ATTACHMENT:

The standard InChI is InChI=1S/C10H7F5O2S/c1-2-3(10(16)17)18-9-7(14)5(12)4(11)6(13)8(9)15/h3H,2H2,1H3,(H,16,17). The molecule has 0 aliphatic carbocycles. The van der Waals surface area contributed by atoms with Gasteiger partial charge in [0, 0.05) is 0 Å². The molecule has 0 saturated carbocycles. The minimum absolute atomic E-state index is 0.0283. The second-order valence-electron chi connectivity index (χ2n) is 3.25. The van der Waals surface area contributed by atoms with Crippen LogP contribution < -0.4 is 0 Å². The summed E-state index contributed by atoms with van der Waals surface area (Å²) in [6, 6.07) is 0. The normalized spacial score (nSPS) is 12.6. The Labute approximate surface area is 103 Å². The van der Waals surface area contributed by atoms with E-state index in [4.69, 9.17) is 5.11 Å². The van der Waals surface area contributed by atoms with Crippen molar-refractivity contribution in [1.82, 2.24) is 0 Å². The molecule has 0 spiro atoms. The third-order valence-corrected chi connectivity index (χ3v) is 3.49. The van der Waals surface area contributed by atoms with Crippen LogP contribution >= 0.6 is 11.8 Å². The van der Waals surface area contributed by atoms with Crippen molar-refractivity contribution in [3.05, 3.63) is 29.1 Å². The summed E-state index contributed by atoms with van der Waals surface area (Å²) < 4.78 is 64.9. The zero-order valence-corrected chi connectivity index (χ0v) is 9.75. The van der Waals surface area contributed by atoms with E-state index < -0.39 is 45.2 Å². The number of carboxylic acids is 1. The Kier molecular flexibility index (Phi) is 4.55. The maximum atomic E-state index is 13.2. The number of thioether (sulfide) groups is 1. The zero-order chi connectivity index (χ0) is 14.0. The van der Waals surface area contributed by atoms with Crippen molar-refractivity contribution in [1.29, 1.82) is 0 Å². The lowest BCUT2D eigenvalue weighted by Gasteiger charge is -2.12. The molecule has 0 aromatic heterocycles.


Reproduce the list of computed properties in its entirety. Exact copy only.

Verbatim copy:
The standard InChI is InChI=1S/C10H7F5O2S/c1-2-3(10(16)17)18-9-7(14)5(12)4(11)6(13)8(9)15/h3H,2H2,1H3,(H,16,17). The molecule has 0 aliphatic carbocycles. The van der Waals surface area contributed by atoms with Gasteiger partial charge in [0, 0.05) is 0 Å². The molecule has 0 saturated carbocycles. The minimum absolute atomic E-state index is 0.0283. The second-order valence-electron chi connectivity index (χ2n) is 3.25. The van der Waals surface area contributed by atoms with Crippen LogP contribution < -0.4 is 0 Å². The summed E-state index contributed by atoms with van der Waals surface area (Å²) in [6, 6.07) is 0. The normalized spacial score (nSPS) is 12.6. The Labute approximate surface area is 103 Å². The van der Waals surface area contributed by atoms with E-state index in [4.69, 9.17) is 5.11 Å². The van der Waals surface area contributed by atoms with Crippen molar-refractivity contribution in [1.82, 2.24) is 0 Å². The molecule has 0 spiro atoms. The third-order valence-corrected chi connectivity index (χ3v) is 3.49. The van der Waals surface area contributed by atoms with Crippen LogP contribution >= 0.6 is 11.8 Å². The van der Waals surface area contributed by atoms with Crippen molar-refractivity contribution in [3.05, 3.63) is 29.1 Å². The summed E-state index contributed by atoms with van der Waals surface area (Å²) < 4.78 is 64.9. The zero-order valence-corrected chi connectivity index (χ0v) is 9.75. The van der Waals surface area contributed by atoms with E-state index < -0.39 is 45.2 Å². The number of carboxylic acids is 1. The Kier molecular flexibility index (Phi) is 4.55. The maximum atomic E-state index is 13.2. The number of thioether (sulfide) groups is 1. The zero-order chi connectivity index (χ0) is 14.0. The van der Waals surface area contributed by atoms with Crippen molar-refractivity contribution in [1.29, 1.82) is 0 Å². The lowest BCUT2D eigenvalue weighted by Gasteiger charge is -2.12. The molecule has 0 aromatic heterocycles.